Safety of lornoxicam in the treatment of postoperative pain: a post-marketing study of analgesic regimens containing lornoxicam compared with standard analgesic treatment in 3752 day-case surgery patients.
Author(s): Rawal N, Kroner K, Simin-Geertsen M, Hejl C, Likar R
Affiliation(s): Department of Anaesthesiology and Intensive Care, Orebro Medical Centre Hospital, Orebro, Sweden.
Publication date & source: 2010, Clin Drug Investig., 30(10):687-97.
Publication type: Comparative Study; Multicenter Study; Randomized Controlled Trial; Research Support, Non-U.S. Gov't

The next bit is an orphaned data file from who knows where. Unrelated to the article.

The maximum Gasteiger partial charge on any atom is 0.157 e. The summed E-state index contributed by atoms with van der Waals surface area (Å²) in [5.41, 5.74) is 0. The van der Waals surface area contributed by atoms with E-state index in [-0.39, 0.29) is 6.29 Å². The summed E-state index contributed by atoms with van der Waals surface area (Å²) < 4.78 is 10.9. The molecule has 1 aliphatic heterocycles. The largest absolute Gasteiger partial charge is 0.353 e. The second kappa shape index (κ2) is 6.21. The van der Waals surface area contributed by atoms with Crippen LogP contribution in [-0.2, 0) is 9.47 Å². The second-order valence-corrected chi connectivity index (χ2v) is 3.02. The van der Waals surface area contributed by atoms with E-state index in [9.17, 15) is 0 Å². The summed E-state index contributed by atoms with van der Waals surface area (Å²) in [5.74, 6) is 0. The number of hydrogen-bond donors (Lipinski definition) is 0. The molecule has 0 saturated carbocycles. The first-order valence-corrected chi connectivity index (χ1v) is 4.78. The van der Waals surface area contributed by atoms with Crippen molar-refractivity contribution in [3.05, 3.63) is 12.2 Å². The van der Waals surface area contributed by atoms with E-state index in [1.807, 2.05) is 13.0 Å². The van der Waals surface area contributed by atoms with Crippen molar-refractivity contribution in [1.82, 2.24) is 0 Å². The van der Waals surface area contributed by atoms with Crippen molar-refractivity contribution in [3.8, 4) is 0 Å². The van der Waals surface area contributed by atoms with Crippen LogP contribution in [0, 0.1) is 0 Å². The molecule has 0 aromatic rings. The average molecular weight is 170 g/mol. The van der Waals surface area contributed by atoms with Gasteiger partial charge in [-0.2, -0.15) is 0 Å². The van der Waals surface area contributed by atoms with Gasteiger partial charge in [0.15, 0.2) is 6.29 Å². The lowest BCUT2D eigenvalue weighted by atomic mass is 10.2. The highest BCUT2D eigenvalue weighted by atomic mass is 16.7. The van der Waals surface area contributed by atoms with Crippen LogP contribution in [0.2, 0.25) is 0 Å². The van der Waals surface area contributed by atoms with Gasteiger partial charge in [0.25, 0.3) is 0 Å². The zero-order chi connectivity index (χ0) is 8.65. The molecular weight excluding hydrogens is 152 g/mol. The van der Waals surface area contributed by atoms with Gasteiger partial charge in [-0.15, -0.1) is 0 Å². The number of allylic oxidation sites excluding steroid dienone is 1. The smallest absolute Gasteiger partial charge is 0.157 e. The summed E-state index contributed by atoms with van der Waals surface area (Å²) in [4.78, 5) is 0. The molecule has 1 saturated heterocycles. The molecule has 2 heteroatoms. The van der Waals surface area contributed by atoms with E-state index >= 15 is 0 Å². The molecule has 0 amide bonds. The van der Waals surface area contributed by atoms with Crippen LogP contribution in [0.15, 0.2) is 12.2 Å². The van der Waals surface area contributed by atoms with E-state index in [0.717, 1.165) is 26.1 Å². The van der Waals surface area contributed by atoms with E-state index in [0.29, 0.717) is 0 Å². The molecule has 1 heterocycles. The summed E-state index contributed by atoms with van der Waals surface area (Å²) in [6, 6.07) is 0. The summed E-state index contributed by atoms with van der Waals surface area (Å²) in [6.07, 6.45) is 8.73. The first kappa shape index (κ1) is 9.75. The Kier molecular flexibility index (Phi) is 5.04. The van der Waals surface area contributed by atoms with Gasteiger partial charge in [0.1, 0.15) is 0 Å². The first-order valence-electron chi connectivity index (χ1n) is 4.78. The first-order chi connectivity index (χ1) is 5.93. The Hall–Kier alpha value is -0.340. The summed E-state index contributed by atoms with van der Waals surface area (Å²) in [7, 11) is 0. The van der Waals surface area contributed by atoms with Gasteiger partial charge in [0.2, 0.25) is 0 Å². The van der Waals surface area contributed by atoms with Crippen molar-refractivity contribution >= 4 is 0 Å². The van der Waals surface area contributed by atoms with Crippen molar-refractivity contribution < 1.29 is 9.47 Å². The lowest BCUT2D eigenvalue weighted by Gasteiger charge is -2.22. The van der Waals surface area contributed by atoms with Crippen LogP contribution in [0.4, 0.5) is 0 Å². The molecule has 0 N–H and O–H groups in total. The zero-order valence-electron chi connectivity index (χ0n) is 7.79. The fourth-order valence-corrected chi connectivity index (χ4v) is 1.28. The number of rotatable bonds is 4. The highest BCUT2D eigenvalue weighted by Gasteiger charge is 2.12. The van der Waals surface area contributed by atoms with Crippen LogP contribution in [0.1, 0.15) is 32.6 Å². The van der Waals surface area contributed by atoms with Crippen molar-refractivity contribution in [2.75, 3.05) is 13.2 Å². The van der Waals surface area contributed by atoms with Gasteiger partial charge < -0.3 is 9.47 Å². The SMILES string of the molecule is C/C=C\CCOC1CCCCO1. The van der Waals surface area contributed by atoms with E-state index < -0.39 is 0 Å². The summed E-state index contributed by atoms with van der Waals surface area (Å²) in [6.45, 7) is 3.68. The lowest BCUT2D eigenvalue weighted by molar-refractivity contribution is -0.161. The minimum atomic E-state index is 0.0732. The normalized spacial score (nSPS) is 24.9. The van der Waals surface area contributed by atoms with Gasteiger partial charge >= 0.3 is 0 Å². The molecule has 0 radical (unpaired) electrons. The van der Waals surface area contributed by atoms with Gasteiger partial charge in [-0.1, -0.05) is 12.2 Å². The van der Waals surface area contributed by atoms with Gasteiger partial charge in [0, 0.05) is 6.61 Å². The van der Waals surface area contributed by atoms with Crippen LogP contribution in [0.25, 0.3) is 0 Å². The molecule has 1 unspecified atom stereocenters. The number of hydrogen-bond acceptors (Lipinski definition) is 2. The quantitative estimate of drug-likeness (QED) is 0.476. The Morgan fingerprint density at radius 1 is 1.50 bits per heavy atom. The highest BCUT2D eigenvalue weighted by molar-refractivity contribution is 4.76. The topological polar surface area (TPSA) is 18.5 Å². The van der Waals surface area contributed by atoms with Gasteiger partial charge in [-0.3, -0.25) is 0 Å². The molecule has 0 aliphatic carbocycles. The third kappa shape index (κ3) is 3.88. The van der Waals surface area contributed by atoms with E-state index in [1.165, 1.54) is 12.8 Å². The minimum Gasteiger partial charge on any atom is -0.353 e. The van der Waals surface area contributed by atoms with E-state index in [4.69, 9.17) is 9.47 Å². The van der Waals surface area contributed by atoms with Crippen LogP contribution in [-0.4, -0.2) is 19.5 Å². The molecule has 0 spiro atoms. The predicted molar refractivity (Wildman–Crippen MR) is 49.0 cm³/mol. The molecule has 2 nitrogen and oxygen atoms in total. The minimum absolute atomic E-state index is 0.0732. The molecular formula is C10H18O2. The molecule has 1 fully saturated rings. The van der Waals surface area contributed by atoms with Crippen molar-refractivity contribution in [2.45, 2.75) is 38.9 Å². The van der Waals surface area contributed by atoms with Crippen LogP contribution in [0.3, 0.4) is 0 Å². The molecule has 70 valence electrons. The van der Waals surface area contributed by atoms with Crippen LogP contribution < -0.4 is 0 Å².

BACKGROUND: Post-marketing surveillance studies can provide supplemental data on the safety of medications in the general population. OBJECTIVE: This study aimed to evaluate the safety of analgesic regimens including the NSAID lornoxicam in the short-term treatment of postoperative pain in a clinically relevant population. STUDY DESIGN: Randomized, open-label, multicentre, multinational, observational cohort study of 4 days' duration. SETTING: In-hospital postoperative setting, with discharge to home treatment within 24 hours of surgery. PARTICIPANTS: Adults aged > or =18 years expected to be in need of analgesic treatment after day-case surgery. INTERVENTION: Analgesic regimens containing lornoxicam were compared with a standard analgesic treatment, which was defined as the treatment that the patient would normally receive at the centre. MAIN OUTCOME MEASURES: Following day-case surgery, patients were provided with appropriate analgesic medication, and adverse events (AEs; defined as all recorded events with symptoms) were recorded by the investigator during the in-hospital stay and by the patient for the next 3 days using entries recorded morning and evening in a patient diary. Statistical analyses tested for between-treatment differences in AEs, adverse drug reactions (ADRs; defined as events probably, possibly or unlikely to be related to treatment) and gastrointestinal AEs (GI-AEs). RESULTS: A total of 4152 patients were randomized to treatment. Since 400 patients did not take any analgesic, the safety population consisted of 1838 patients for lornoxicam and 1914 patients for standard analgesic treatment. Demographic and disease characteristics were similar between the two treatment groups, as were the type of surgery and the anaesthesia used in surgery. In the safety population, 16.9% of patients received no analgesic in hospital, and when analgesics were provided they were often administered in combination. Similarly, approximately 17% of patients did not take any analgesics at home. AEs were reported in 27.1% and 29.4% of patients in the lornoxicam and standard analgesic treatment groups, respectively, and ADRs constituted the majority of these events. No significant differences were demonstrated with regard to the incidence of AEs between the two groups. Most events were of mild or moderate intensity. Consistent with what may be expected for an NSAID, most AEs with lornoxicam were related to the GI system. GI-AEs were reported in 19.5% and 21.3% of patients in the lornoxicam and standard analgesic treatment groups, respectively, and most of these were considered ADRs. Most patients were satisfied with their pain treatment both in hospital and at home. CONCLUSION: Lornoxicam-containing regimens are as well tolerated as other analgesic regimens over 4 days in the treatment of postoperative pain.